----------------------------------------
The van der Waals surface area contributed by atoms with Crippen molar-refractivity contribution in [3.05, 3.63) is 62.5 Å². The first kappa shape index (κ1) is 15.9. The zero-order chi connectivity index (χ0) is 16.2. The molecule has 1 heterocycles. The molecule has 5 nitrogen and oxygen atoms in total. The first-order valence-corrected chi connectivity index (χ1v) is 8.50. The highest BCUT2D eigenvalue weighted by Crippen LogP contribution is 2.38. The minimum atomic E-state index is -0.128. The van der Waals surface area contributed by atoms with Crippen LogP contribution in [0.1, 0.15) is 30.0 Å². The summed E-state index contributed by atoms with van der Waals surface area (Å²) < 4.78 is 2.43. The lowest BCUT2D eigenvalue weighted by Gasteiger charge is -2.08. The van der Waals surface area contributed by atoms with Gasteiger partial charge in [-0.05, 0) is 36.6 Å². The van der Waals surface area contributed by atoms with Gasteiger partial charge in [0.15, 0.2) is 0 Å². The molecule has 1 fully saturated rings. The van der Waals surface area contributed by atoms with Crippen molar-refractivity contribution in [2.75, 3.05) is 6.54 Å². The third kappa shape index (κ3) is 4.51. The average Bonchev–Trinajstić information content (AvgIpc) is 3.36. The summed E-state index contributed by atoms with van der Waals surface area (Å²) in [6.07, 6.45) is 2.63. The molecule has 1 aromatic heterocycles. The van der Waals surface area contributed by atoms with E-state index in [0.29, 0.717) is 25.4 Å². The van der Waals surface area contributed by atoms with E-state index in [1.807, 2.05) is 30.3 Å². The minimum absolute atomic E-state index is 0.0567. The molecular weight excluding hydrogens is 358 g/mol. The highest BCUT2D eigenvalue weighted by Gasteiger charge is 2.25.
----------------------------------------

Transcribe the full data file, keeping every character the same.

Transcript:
The van der Waals surface area contributed by atoms with Crippen molar-refractivity contribution in [3.05, 3.63) is 62.5 Å². The first kappa shape index (κ1) is 15.9. The zero-order chi connectivity index (χ0) is 16.2. The molecule has 1 heterocycles. The molecule has 5 nitrogen and oxygen atoms in total. The first-order valence-corrected chi connectivity index (χ1v) is 8.50. The highest BCUT2D eigenvalue weighted by Crippen LogP contribution is 2.38. The minimum atomic E-state index is -0.128. The van der Waals surface area contributed by atoms with Crippen LogP contribution in [0.1, 0.15) is 30.0 Å². The summed E-state index contributed by atoms with van der Waals surface area (Å²) < 4.78 is 2.43. The lowest BCUT2D eigenvalue weighted by Gasteiger charge is -2.08. The van der Waals surface area contributed by atoms with Gasteiger partial charge in [-0.05, 0) is 36.6 Å². The van der Waals surface area contributed by atoms with Gasteiger partial charge in [0.15, 0.2) is 0 Å². The molecule has 1 fully saturated rings. The van der Waals surface area contributed by atoms with Crippen molar-refractivity contribution in [2.75, 3.05) is 6.54 Å². The third kappa shape index (κ3) is 4.51. The average Bonchev–Trinajstić information content (AvgIpc) is 3.36. The summed E-state index contributed by atoms with van der Waals surface area (Å²) in [6.07, 6.45) is 2.63. The molecule has 1 aromatic heterocycles. The van der Waals surface area contributed by atoms with E-state index in [0.29, 0.717) is 25.4 Å². The van der Waals surface area contributed by atoms with E-state index in [1.807, 2.05) is 30.3 Å². The minimum absolute atomic E-state index is 0.0567. The molecular weight excluding hydrogens is 358 g/mol. The highest BCUT2D eigenvalue weighted by Gasteiger charge is 2.25.